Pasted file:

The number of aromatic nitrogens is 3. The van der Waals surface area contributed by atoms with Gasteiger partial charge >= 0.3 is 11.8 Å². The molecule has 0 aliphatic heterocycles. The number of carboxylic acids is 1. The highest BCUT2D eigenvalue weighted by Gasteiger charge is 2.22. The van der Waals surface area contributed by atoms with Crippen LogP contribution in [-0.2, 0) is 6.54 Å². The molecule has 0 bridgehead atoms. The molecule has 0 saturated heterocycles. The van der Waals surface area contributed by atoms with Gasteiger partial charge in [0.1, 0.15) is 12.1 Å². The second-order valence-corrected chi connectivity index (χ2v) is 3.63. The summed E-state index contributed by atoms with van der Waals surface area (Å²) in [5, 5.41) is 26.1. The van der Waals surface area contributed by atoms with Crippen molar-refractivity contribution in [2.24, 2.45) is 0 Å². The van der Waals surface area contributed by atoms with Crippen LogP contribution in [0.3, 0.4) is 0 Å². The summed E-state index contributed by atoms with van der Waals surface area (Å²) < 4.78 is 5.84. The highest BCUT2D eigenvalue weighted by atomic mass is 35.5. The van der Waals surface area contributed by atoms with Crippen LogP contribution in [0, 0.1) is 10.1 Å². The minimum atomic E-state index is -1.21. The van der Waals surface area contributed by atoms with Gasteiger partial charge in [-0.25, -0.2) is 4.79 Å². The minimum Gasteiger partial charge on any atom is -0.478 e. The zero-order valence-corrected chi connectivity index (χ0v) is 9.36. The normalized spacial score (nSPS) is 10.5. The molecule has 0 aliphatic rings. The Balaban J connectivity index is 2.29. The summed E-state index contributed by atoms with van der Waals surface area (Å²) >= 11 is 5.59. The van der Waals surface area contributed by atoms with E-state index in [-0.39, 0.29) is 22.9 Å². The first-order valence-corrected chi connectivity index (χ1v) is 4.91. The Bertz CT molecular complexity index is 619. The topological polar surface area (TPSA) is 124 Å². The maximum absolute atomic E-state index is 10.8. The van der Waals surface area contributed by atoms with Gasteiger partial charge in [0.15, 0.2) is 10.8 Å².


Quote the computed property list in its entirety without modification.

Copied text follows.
The number of aromatic nitrogens is 3. The van der Waals surface area contributed by atoms with Gasteiger partial charge >= 0.3 is 11.8 Å². The molecule has 0 aliphatic heterocycles. The number of carboxylic acids is 1. The highest BCUT2D eigenvalue weighted by Gasteiger charge is 2.22. The van der Waals surface area contributed by atoms with Crippen LogP contribution in [-0.2, 0) is 6.54 Å². The molecule has 0 bridgehead atoms. The molecule has 0 saturated heterocycles. The van der Waals surface area contributed by atoms with Gasteiger partial charge in [0.1, 0.15) is 12.1 Å². The second-order valence-corrected chi connectivity index (χ2v) is 3.63. The summed E-state index contributed by atoms with van der Waals surface area (Å²) in [5, 5.41) is 26.1. The van der Waals surface area contributed by atoms with Crippen molar-refractivity contribution in [2.24, 2.45) is 0 Å². The van der Waals surface area contributed by atoms with Crippen LogP contribution in [0.3, 0.4) is 0 Å². The summed E-state index contributed by atoms with van der Waals surface area (Å²) < 4.78 is 5.84. The highest BCUT2D eigenvalue weighted by atomic mass is 35.5. The van der Waals surface area contributed by atoms with Crippen LogP contribution in [0, 0.1) is 10.1 Å². The minimum atomic E-state index is -1.21. The van der Waals surface area contributed by atoms with Gasteiger partial charge in [-0.25, -0.2) is 4.79 Å². The minimum Gasteiger partial charge on any atom is -0.478 e. The zero-order valence-corrected chi connectivity index (χ0v) is 9.36. The normalized spacial score (nSPS) is 10.5. The molecule has 0 aliphatic rings. The Balaban J connectivity index is 2.29. The summed E-state index contributed by atoms with van der Waals surface area (Å²) >= 11 is 5.59. The van der Waals surface area contributed by atoms with E-state index in [-0.39, 0.29) is 22.9 Å². The first-order valence-corrected chi connectivity index (χ1v) is 4.91. The Bertz CT molecular complexity index is 619. The topological polar surface area (TPSA) is 124 Å². The maximum absolute atomic E-state index is 10.8. The van der Waals surface area contributed by atoms with Gasteiger partial charge in [0.15, 0.2) is 10.8 Å².